Q: What is the meaning of the third proverb in v.9?

A: This is a poetic way of saying it is better to be satisfied with what has—that is, “what the eyes see” as something already in one’s possession that can be seen, touched and felt, rather than to become obsessed to obtain more—“what the soul desires”.

Q: What are the contrasting keywords which tie these extremes together?

A: “Satisfied” and “desires”.

Application: The world’s ideals for this life’s pursuits are never obtainable because instead of arriving at a level of satisfaction, they simply induce a lust for even more.

10Whatever exists has already been named, and it is known what man is; for he cannot dispute with him who is stronger than he is. 11For there are many words which increase futility. What then is the advantage to a man? 12For who knows what is good for a man during his lifetime, during the few years of his futile life? He will spend them like a shadow. For who can tell a man what will be after him under the sun?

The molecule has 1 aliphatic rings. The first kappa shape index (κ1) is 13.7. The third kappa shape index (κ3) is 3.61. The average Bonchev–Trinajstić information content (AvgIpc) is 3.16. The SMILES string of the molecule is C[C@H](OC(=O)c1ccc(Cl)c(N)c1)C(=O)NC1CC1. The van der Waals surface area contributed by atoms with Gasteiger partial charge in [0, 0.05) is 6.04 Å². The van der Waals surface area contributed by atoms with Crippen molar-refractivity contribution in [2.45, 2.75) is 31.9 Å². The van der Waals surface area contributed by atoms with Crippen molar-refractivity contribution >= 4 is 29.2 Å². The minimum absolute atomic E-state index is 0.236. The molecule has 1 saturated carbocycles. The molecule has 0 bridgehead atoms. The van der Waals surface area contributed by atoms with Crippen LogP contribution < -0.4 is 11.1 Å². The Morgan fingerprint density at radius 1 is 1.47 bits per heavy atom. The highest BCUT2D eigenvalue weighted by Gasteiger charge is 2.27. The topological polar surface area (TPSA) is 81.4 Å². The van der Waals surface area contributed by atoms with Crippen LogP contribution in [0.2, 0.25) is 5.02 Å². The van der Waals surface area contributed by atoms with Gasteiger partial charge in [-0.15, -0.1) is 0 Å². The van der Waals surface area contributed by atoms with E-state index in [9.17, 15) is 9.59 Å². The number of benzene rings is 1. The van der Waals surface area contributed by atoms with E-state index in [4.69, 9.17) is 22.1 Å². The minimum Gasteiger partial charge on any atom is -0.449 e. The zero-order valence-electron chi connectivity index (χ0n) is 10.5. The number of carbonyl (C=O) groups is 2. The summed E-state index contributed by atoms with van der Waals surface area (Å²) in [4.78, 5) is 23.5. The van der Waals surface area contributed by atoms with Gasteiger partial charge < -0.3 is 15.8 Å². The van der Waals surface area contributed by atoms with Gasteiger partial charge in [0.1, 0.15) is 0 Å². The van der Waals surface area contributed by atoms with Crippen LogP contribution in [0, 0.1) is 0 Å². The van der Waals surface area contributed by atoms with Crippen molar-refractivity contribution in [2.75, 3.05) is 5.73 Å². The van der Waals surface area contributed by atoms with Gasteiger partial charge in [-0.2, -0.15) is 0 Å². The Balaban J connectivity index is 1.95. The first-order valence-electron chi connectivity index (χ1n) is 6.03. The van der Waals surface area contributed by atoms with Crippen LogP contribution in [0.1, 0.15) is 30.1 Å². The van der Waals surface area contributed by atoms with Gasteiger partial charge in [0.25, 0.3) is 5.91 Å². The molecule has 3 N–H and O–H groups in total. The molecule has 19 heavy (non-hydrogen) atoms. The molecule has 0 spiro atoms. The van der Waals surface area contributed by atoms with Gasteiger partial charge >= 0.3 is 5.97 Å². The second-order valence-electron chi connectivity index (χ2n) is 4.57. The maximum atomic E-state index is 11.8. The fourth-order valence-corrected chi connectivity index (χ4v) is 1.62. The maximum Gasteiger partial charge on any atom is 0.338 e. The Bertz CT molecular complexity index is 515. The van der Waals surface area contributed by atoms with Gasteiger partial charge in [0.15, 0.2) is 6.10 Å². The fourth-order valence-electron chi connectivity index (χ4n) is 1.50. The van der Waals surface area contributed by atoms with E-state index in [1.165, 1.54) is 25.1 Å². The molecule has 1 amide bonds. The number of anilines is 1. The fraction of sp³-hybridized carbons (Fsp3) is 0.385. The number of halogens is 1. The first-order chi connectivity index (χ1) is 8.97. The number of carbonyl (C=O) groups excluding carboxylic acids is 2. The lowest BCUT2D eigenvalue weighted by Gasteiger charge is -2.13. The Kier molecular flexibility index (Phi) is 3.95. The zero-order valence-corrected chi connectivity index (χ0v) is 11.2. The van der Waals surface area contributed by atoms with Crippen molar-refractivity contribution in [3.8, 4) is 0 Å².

[Read v.10-12]

Observation: The English words in this section rendered as “man” are from the Hebrew word “adam” (Strong’s #120), and at times may allude to the original person known by the proper name of the same Hebrew word “Adam”.

Q: To the ancient eyes who originally wrote and read this text, why might v.10 immediately remind them of the Garden of Eden and the Fall of man?